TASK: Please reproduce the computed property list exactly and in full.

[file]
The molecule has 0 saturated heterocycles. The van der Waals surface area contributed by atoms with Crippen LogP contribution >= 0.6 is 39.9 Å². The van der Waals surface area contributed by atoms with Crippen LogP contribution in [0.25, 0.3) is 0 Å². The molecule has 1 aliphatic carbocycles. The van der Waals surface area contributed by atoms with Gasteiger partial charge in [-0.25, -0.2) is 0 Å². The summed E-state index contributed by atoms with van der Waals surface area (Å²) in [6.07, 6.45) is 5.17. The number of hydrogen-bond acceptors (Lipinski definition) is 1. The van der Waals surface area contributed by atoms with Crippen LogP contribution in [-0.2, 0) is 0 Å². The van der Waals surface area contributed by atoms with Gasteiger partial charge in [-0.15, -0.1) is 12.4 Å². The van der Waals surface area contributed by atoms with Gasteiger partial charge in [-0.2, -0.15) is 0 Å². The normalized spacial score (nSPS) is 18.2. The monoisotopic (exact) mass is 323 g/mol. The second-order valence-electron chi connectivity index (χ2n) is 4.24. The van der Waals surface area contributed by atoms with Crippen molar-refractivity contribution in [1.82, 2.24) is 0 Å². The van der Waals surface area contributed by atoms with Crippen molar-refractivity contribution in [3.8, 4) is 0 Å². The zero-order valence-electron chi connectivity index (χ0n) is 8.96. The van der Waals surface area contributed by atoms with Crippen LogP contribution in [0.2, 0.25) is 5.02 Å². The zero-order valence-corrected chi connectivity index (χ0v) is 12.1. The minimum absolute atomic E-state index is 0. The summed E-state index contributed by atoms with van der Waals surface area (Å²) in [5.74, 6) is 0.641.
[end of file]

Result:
The molecule has 0 saturated heterocycles. The van der Waals surface area contributed by atoms with Crippen LogP contribution >= 0.6 is 39.9 Å². The van der Waals surface area contributed by atoms with Crippen LogP contribution in [0.25, 0.3) is 0 Å². The molecule has 1 aliphatic carbocycles. The van der Waals surface area contributed by atoms with Gasteiger partial charge in [-0.25, -0.2) is 0 Å². The summed E-state index contributed by atoms with van der Waals surface area (Å²) in [6.07, 6.45) is 5.17. The number of hydrogen-bond acceptors (Lipinski definition) is 1. The van der Waals surface area contributed by atoms with Crippen LogP contribution in [-0.2, 0) is 0 Å². The van der Waals surface area contributed by atoms with Gasteiger partial charge in [-0.15, -0.1) is 12.4 Å². The van der Waals surface area contributed by atoms with Gasteiger partial charge in [-0.2, -0.15) is 0 Å². The normalized spacial score (nSPS) is 18.2. The monoisotopic (exact) mass is 323 g/mol. The second-order valence-electron chi connectivity index (χ2n) is 4.24. The van der Waals surface area contributed by atoms with Crippen molar-refractivity contribution in [1.82, 2.24) is 0 Å². The van der Waals surface area contributed by atoms with Crippen molar-refractivity contribution in [3.8, 4) is 0 Å². The zero-order valence-electron chi connectivity index (χ0n) is 8.96. The van der Waals surface area contributed by atoms with Crippen LogP contribution in [0.2, 0.25) is 5.02 Å². The zero-order valence-corrected chi connectivity index (χ0v) is 12.1. The minimum absolute atomic E-state index is 0. The summed E-state index contributed by atoms with van der Waals surface area (Å²) in [5.74, 6) is 0.641.